Next, we visualize the outliers using the Rousseeuw and van Zomeren (1990) plots. Because the total data set is large, Figure 2 plots observations occurring in 2017 only. Figure 3 illustrates the data set containing numerous outliers and identifies four bad leverage point examples with Internet service provider Windstream Holdings having the most extreme robust standardized residual (i.e., outlyingness in the dependent variable). The debt ratio for Windstream Holdings increased from around 40% in 2007 to over 80% in 2017. During this period, Windstream Holdings' stock price fell by more than 85% to less than $2.00. Windstream Holdings also reported a negative book value of equity in 2017. Figure 2 also shows specialty refiner Calumet Specialty Products as a bad leverage point. Further analysis reveals Calumet Specialty Products appears financially distressed with stock prices that fell about 75% and a book value of equity that fell over 80% from 2012 to 2017 period. Also, during the same period, Calumet Specialty Products' debt ratio increased to over 65% from less than 30%. Ingles Markets is a supermarket chain operating in the southeastern US. Ingles Markets' debt ratio is about 50%, a value that is higher than the nonoutlier sample average of less than 20%. Typical for the supermarket industry, profit margins are small (about 6% compared to over 20% for the sample) and tangible assets are high. Domino's Pizza is a high growth stock whose book and market values of equity were negative $2.7 billion and positive $8.1 billion, respectively, in 2017. Operating profits grew at an average annualized rate of about 15% and its stock price increased more than 200% from 2014 to 2017.

Of primary interest is whether multivariate outliers materially affect regression coefficients. We add year and firm fixed effects to the model presented in Equation (2). Panel C of Table 4 reports OLS estimated coefficients with multiple winsorizing and trimming levels in Columns 1 to 5 and MM-robust regressions in Column 6 for the full sample period. Due to the large number of year and firm fixed effects, we use the panel data MM-robust regression extension developed in Section 3. The results in Panel C report considerable variation in coefficient estimates and t-statistics across the six models. The largest differences are the loadings on Tangible Assets, Firm Age, and the Advertising/Sales Ratio. The estimated coefficients for Tangible Assets are significant in the five OLS models, but insignificant in the MM-robust regression suggesting the OLS results are driven by outliers. The Firm Age coefficients are positive and significant for two of the OLS models, positive but insignificant for three OLS models, but negative and significant for the MM-robust specification. Likewise, the Advertising/Sales Ratio OLS estimated coefficients are generally positive, but insignificant while the MM-robust coefficients are negative and statistically significant. The differences in the OLS and MM-robust results indicate the OLS results are driven by outliers.

Panel C also reports the Dehon et al. (2012) outlier test p-values for each OLS specification. The outlier tests reject the null hypothesis that OLS estimated coefficients are not materially influenced by outliers, which is consistent with Panel A of Table 4 reporting that the incidence of outliers is large in certain years. Panel C also reports the maximum outlier robust efficiency for the MM-estimation is only about 31%, further evidence concerning the magnitude of the outlier bias problem for this model specification/sample combination. However, low efficiency in large data sets is less problematic than in small ones and this sample contains over 33,000 observations.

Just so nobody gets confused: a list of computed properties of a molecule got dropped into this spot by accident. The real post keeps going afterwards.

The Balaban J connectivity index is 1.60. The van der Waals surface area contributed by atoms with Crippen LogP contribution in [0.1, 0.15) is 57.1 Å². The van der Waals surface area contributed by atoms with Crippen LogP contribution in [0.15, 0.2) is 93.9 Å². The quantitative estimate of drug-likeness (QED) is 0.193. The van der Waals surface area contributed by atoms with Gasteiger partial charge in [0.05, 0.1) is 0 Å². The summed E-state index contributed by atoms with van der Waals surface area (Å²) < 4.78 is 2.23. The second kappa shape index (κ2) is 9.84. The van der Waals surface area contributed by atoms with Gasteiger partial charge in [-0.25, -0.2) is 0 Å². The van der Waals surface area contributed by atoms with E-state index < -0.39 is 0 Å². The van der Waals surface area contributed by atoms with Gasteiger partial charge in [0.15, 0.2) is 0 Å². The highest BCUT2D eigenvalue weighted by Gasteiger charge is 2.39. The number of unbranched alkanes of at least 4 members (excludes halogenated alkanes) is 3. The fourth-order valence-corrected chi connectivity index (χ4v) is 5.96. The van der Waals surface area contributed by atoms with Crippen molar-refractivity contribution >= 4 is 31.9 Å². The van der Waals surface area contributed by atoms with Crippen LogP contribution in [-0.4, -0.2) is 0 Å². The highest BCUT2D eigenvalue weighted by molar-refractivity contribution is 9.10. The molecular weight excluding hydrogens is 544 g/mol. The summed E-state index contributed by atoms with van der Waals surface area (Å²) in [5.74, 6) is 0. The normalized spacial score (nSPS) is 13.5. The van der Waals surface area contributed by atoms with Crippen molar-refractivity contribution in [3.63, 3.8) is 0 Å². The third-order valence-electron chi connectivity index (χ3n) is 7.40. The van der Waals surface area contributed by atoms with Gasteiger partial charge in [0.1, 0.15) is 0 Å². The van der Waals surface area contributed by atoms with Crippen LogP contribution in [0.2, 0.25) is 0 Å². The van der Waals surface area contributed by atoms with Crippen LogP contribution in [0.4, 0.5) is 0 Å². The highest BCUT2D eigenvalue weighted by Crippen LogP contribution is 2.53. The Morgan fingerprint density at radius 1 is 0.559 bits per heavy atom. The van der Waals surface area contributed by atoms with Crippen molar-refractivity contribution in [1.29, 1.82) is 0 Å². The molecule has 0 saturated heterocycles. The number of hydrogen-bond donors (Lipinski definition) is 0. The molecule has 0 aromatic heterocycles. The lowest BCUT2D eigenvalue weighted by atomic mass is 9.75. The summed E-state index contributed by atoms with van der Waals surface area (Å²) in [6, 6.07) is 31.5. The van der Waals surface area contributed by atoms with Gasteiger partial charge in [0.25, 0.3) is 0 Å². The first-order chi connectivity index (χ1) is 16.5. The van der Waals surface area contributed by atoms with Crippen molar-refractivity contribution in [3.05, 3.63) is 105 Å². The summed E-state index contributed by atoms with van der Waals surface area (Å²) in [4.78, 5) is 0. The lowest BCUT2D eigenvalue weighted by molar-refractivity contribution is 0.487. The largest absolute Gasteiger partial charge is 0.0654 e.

A few other determinants are statistically significant, but demonstrate altered economic inference in the robust model. The estimated coefficients on the market value of assets range from 200% to 400% larger for the OLS specifications than the slope coefficient of 0.008 using the robust regression. The profit-to-sales ratio is insignificant using OLS in Model (1), but significantly negative for the remaining estimations. Again, the winsorizing and trimming estimates for the profit-to-sales ratio are considerably larger than the robust result. The market-to-book variable displays similar coefficients in the winsorized and trimmed results in Models 2 and 6, but these coefficients are different when compared to the untreated OLS results and the MM-robust models (by a factor of at least two). This finding highlights our concerns that univariate treatments, such as winsorizing and trimming, can exacerbate outlier influence.

Overall, there are considerable differences in the OLS and MM-robust regression results. Thus, we conclude influential outliers bias the reported OLS estimated coefficients. We identify several influential observations and find they are most often firms in financial distress and firms that increased leverage substantially in a short period. The most appropriate outlier mitigation strategy relies on the nature of the data, the hypothesized relation between debt ratios, and the independent variable of interest. For example, if our primary variable of interest is the Market-to-Book ratio, mitigation is not necessary so long as the hypothesized effect of size on leverage is a general one (i.e., as firms become more valued in the market relative to their book value they tend to become more levered) since outliers do not appear to be driving the untreated OLS estimated coefficients. In contrast, we see that outliers drive the significantly positive OLS estimated coefficients for Tangible Assets as the outlier robust estimated coefficient is insignificant. If theory predicts an outlier effect in that the average relation between tangible assets and leverage is determined by a handful of observations, mitigation should be limited to correcting influential outliers caused by bad data. Alternatively, if there is a hypothesized general effect, better inferences can be obtained by either dropping the influential outliers or performing outlier robust regressions.